What Apple Can Learn From Fallen Tech Giants
Apple looks to be unstoppable.
Tuesday, it became the second company ever to cross $600 billion in market cap. Microsoft did it back in 1999. Apple did it just six weeks after passing $500 billion.
“Apple will stay successful if it keeps its values in check — being innovative, thinking big, challenging the status quo — and doesn’t let its market cap go to its head,” Jonathan Rettinger, TechnoBuffalo president, told CNBC’s “Street Signs.”
But investors need to look no further than the tech graveyard of once-dominant companies as a warning of just how far and how fast the giants can fall from grace.
Take Yahoo. Its stock is down more than 80 percent from all-time highs at the end of 1999. Tuesday, the company held an all-hands-on-deck staff meeting, following the layoffs of 2,000 employees last week.
Shares of Sony are also down more than 80 percent from all-time highs in March of 2000. The company says it will likely report a record $6.4 billion loss for the just-ended fiscal year. That’s double earlier forecasts. The news comes a day after reports that it plans to cut 10,000 jobs, or 6 percent of its global workforce.
“Sony has had some bad quarters,” said Rettinger, but added that the company has a history of reinventing itself. Sony’s new CEO, Kazuo Hirai, is expected to talk more about his turnaround plans on Thursday.
At AOL, meanwhile, the heyday of America Online’s walled-off internet garden is long gone. And this week, the company said that it sold more than 800 patents to Microsoft in a deal worth about $1.06 billion.
And perhaps the biggest warning-sign of all: Research in Motion. Shares of the Blackberry maker are down around 90 percent since their all-time high in June of 2008.
New RIM CEO Thorsten Heins said recently that the company will conduct a "comprehensive review of strategic opportunities" following worse-than-expected fiscal fourth-quarter results. Several senior executives are also leaving the company, including former co-chief executive Jim Balsillie. He and Mike Lazaridis had already given up their co-CEO titles back in January. Balsillie just left the board, as well.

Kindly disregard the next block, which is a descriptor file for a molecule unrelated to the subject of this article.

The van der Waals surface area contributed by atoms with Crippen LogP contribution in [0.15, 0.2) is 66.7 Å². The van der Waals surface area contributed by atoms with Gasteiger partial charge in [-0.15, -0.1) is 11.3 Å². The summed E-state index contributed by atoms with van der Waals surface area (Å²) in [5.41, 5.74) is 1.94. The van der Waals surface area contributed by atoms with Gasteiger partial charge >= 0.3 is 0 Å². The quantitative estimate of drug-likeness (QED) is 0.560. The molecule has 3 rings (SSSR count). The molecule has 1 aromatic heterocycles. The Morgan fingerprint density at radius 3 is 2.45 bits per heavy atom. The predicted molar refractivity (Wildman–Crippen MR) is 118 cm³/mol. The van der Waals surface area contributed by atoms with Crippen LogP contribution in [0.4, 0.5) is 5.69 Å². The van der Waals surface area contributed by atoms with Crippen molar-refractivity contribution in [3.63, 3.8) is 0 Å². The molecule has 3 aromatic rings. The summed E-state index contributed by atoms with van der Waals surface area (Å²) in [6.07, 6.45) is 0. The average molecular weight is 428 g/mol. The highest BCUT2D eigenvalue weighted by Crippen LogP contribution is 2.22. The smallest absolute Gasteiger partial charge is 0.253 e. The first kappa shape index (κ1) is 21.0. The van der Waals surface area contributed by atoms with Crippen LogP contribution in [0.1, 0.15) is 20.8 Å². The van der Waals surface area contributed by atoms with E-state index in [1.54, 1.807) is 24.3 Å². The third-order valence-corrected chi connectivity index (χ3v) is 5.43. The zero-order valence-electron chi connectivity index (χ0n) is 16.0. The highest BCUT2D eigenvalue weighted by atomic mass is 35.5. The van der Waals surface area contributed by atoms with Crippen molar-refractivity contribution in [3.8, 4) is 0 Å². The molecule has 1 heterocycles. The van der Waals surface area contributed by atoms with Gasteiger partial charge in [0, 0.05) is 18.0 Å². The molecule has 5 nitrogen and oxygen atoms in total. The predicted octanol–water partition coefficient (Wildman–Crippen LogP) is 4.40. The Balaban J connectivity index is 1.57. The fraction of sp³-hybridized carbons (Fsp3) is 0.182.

But one tech watcher thinks all is not lost at RIM.
In a blog post on Venturebeat's website titled, “How Wal-Mart Can Save the BlackBerry,” contributor Alex Castro wrote that RIM should partner with Wal-Mart to leverage the retail giant’s eco-system for online purchases and Wal-Mart’s VUDU video service.
“RIM can’t compete in the consumer space by themselves,” Castro told CNBC. “It would be hard for Wal-Mart to make a device.”
He argues that an alliance like the one Kindle Fire has with Amazon — driving e-commerce and online video via a tablet, which Castro called “the ultimate couch-potato companion” — could work.
“Wal-Mart would get a way to compete online against Amazon,” said Castro, a tech entrepreneur who previously worked for Amazon and Microsoft. “RIM would get access to consumers.”
So can RIM or any of these other troubled tech companies engineer a second act? Apple’s story is probably one that gives them hope.
As you may recall, Apple co-founder Steve Jobs was bounced from his company in 1985, and the stock floundered for years and the company teetered on the edge of bankruptcy.
Twelve years later, Jobs was brought back to lead Apple, and of course the rest is history.
At least for now.